check eGFR <=1time per year check eGFR 1 time per year check eGFR >=1time per year
    G3a

    45-59 ml/min/1.73 m^2

    (mild-moderate reduction)

    check eGFR 1time per year check eGFR 1 time per year check eGFR 2 times per year
    G3b

    30-44 ml/min/1.73 m^2

    (moderate-severe reduction)

    check eGFR <=2 times per year check eGFR 2 times per year check eGFR >=2 times per year
    G4

    15-29 ml/min/1.73 m^2

    (severe reduction)

    check eGFR 2 times per year check eGFR 2 times per year check eGFR 3 times per year
    G5

    < 15 ml/min/1.73 m^2

    (kidney failure)

    check eGFR 4 times per year check eGFR >=4 times per year check eGFR >=4 times per year

     

    ACR (albumin creatinine ratio) category ACR (mg/mmol)
    A1 <3
    A2 3-30*
    A3 >30**

    Using the Table - some examples:

    • CKD G3a A1 - CKD stage 3 A with an ACR less than 3 mg/mmol has a suggested requirement of x1 GFR measurement per year i.e. yearly monitoring

    • CKD G3a A3 - CKD stage 3A with an ACR > 30mg/mmol has a suggested requirement of x2 GFR measurements per year i.e. 6 monthly monitoring

    • CKD G5 A2- CKD stage 5 with an ACR between 3 and 30 mg/mmol has suggested requirement of >=4 GFR measurements per year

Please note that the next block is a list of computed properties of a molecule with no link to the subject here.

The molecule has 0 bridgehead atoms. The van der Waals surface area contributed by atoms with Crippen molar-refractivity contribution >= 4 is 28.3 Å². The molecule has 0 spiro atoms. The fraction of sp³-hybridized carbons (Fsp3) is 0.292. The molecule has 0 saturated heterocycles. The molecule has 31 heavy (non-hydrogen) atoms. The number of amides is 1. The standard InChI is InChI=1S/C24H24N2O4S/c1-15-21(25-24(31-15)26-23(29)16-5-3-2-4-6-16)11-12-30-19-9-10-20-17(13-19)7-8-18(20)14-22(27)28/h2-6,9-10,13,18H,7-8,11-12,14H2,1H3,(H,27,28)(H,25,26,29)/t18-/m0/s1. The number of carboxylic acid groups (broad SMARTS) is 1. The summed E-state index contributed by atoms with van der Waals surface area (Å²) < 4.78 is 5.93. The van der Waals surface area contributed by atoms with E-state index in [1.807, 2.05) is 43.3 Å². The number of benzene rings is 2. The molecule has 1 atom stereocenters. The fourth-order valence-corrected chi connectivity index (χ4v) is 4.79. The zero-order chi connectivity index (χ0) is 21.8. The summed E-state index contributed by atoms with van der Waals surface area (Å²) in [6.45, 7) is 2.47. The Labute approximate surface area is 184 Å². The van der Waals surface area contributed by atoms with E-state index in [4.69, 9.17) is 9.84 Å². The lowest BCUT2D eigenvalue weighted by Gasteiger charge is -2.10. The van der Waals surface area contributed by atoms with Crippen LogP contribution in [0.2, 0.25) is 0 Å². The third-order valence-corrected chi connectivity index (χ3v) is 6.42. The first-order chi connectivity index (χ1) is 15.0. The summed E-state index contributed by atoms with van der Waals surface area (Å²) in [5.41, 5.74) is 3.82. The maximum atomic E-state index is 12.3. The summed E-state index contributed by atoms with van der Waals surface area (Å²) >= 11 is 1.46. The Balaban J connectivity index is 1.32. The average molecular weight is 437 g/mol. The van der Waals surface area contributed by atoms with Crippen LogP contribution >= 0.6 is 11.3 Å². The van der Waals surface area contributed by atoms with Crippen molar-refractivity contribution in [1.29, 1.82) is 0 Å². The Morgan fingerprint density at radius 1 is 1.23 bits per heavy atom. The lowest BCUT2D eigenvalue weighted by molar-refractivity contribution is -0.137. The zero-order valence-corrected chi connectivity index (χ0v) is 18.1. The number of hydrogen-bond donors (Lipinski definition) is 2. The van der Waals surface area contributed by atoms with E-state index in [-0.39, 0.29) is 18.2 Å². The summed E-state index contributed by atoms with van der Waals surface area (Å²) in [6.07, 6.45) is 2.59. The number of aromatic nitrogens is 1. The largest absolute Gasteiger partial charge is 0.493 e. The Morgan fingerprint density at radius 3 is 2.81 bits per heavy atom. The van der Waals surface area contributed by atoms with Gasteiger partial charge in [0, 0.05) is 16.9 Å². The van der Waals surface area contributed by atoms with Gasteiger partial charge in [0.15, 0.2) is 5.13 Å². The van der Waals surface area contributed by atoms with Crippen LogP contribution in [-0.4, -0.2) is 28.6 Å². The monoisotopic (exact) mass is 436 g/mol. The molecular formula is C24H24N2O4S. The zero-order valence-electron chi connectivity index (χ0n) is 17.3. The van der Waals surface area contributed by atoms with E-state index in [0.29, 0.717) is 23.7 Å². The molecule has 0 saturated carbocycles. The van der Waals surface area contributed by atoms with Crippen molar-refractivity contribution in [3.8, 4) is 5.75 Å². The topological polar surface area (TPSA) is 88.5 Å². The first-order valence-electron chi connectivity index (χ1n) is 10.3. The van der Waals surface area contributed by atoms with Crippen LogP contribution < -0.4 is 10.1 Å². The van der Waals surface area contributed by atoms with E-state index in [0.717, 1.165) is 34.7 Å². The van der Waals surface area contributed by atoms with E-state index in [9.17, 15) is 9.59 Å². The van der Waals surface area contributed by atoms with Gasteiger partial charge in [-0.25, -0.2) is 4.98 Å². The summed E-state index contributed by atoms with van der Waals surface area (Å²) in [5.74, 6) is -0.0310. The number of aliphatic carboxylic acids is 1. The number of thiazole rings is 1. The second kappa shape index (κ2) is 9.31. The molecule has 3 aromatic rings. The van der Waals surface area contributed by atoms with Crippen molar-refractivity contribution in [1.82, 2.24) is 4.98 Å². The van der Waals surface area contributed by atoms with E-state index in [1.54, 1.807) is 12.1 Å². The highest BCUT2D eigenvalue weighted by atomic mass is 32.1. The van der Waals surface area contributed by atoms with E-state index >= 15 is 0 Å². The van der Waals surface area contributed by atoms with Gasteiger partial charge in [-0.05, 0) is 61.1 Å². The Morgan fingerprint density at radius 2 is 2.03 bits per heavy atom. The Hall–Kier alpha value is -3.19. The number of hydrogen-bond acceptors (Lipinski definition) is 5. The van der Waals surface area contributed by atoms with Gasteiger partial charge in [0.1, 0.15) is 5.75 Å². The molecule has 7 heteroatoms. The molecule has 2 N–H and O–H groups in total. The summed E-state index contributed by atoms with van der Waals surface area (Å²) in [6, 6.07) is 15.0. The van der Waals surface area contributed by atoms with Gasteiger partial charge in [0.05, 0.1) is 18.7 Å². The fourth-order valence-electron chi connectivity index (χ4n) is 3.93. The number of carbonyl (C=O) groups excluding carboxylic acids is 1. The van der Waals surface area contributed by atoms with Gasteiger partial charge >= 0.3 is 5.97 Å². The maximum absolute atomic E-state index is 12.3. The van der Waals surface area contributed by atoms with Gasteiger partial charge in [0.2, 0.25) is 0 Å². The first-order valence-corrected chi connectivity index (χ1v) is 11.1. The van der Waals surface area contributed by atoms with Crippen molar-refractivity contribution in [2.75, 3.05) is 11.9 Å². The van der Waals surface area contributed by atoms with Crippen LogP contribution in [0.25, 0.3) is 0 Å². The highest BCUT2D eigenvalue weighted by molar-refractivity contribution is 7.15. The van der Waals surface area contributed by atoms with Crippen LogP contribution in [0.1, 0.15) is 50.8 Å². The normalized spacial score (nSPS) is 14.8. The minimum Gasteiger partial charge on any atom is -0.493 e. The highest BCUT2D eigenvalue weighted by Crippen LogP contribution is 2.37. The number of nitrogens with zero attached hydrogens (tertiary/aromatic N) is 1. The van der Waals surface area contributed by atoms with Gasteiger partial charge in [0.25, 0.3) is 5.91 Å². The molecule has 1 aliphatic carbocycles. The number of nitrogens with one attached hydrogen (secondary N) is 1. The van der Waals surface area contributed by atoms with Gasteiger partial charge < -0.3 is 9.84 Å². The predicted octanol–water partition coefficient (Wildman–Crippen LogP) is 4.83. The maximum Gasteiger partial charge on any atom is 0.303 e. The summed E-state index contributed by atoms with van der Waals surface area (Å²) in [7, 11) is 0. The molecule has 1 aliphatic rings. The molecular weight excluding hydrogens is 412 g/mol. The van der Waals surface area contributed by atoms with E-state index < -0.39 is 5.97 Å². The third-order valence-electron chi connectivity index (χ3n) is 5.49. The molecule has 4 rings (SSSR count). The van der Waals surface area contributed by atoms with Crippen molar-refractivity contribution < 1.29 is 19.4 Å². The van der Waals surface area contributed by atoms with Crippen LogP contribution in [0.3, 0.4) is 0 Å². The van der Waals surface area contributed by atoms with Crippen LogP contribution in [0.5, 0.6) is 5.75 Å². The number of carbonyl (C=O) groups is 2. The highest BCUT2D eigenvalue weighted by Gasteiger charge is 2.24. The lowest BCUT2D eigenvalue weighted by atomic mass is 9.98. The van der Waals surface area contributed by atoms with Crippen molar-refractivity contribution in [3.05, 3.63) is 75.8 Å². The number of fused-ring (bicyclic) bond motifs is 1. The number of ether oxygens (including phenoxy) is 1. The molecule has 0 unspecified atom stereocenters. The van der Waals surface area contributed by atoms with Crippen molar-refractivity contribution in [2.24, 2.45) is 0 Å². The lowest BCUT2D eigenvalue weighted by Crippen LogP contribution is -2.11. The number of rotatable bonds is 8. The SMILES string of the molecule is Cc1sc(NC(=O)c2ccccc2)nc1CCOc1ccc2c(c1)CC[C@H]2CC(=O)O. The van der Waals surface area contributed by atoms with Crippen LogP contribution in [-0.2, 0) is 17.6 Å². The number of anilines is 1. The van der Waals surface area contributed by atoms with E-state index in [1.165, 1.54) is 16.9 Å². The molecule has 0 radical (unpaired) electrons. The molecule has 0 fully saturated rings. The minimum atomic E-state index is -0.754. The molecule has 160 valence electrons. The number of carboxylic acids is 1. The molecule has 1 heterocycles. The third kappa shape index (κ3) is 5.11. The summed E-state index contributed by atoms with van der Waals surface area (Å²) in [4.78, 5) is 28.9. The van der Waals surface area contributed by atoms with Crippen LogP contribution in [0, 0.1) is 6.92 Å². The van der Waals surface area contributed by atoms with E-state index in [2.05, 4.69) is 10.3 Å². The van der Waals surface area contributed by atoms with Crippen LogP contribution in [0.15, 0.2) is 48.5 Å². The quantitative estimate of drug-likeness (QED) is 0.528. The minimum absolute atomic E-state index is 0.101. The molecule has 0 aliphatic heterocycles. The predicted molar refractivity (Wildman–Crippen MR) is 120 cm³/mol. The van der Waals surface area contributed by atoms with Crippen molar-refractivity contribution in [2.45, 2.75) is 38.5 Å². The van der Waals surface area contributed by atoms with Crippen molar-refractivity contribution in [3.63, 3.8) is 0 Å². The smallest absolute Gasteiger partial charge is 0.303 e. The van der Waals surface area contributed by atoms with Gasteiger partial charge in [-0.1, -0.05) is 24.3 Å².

* Relative to young adult level

    ** Including nephrotic syndrome (ACR usually >220 mg/mmol)

    Abbreviations: ACR, albumin:creatinine ratio; CKD, chronic kidney disease

    Monitor people for the development or progression of CKD for at least 2-3 years after acute kidney injury, even if serum creatinine has returned to baseline


  • where a highly accurate measure of GFR is required - for example, during monitoring of chemotherapy and in the evaluation of renal function in potential living donors - consider a gold standard measure (inulin, 51Cr-EDTA, 125I-iothalamate or iohexol)

 

  • Defining progression
    • define accelerated progression of CKD as:
      • a sustained decrease in GFR of 25% or more and a change in GFR category within 12 months
      • or a sustained decrease in GFR of 15 ml/min/1.73 m2 per year

    • take the following steps to identify the rate of progression of CKD:
      • obtain a minimum of 3 GFR estimations over a period of not less than 90 days
      • in people with a new finding of reduced GFR, repeat the GFR within 2 weeks to exclude causes of acute deterioration of GFR- for example, acute kidney injury or starting renin-angiotensin system antagonist therapy

    • be aware that people with CKD are at increased risk of progression to endstage kidney disease if they have either of the following:
      • a sustained decrease in GFR of 25% or more over 12 months or